Danielle Panabaker Exclusive Interview THE CRAZIES

     February 24, 2010

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Director Breck Eisner’s shocker The Crazies is set to debut in theatres on February 26. In the last few days, I’ve gotten the chance to speak with some of the people that brought this reboot to life. Most recently, I talked with one of the film’s stars, Danielle Panabaker. Hit the jump for her thoughts on The Crazies and what we can expect to see from her in the future.

Tell us about your character in the film, Becca Darling.

danielle_panabaker_image.jpgDP: She’s a high school student living in the town of Ogden Marsh. She’s just a really good-natured, sweet young woman, and she also had an after-school job working with Radha Mitchell’s character, Judy Dutton.

What drew you to this project in the first place?

DP: I had read the script and went in and read with Breck (Eisner), and I thought the script was really interesting; I think it’s really scary. The film moves so quickly, which I think is also a testament to Breck and his abilities and skill as a director. But I read the script first, and I have great respect for Breck and I think he’s done an incredible job with this film, so it was a combination of factors, I guess.

This film takes place in the small town of Ogden Marsh. And you actually shot in two small towns in Iowa and Georgia. Can you talk about that experience? Was that helpful as an actor?

DP: It was, absolutely. It was certainly very isolated in both locations we shot at. I mean, the town we shot at in Iowa was only 1200 people. In Georgia, I think there was already a fairly established crew, but in Iowa, again, we had to have increased the population of the town by at least ten percent, and we’d rented out every hotel room for something like a 60-mile radius. So, I think it was actually really great because it gave me a clearer sense of the small town people, the characters we were playing. It was funny; we were shooting at a local high school, and one of the high school students was talking about how he knew everybody in his class’ middle name; not only first and last name, but middle name. And I went to high school with a class of 1000 people, so I certainly didn’t know everyone’s middle name. I think it was really great to be able to shoot there, in both locations.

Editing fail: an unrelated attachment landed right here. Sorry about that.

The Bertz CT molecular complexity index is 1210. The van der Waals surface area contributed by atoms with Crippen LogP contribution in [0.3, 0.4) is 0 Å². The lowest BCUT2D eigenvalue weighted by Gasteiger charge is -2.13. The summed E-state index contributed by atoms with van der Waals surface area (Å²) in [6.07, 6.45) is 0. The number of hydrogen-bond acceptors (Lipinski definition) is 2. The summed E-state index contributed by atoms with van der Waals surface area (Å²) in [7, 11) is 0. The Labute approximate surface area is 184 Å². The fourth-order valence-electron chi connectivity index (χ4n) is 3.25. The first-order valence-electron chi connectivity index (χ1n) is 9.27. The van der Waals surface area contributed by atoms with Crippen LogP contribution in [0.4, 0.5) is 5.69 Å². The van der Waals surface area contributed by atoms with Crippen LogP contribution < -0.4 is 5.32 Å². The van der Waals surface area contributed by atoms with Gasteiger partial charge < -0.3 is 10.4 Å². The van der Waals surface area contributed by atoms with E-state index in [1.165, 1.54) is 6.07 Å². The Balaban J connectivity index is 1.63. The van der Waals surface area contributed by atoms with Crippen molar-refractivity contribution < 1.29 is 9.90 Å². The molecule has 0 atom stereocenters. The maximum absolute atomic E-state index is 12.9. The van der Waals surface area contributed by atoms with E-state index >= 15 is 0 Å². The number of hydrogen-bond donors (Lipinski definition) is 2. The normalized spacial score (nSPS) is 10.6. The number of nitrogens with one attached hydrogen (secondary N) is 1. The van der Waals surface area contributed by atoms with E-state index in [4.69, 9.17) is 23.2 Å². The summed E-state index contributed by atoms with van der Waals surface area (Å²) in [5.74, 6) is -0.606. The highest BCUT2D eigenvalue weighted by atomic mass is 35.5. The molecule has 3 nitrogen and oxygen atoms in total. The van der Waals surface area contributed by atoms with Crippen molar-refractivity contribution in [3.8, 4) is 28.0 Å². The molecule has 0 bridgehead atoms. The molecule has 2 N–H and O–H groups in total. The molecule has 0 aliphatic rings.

Would you say this film has a message?

DP: Certainly. I think there’s actually a really important message in the film. I think it’s really easy to forget that our country is at war. And the idea of a biological chemical being released into the water is something that could certainly happen. It’s not that far-fetched, and I think that’s what makes the film so scary; this is something that could happen in any place in the United States-water being contaminated, particularly with all the chemicals; you know, I still remember back through the anthrax scare and that sort of thing. So I think it’s a really contemporary and terrifying film.

Danielle Panabaker (1).jpgCould you compare the experience of working on The Crazies with working on something like Friday the 13th?

DP: With The Crazies, it’s a much darker, and, in my opinion, more terrifying film because with something like Friday the 13th, you know Jason is coming to kill the stupid teenagers, so there’s no getting around that. But with this film, there’s no telling where “the crazies” are, how crazy they are, and if they’re after you or what they’re after. They’re very different films and I think Breck did a really great job of capturing the terror and the creepiness of this film.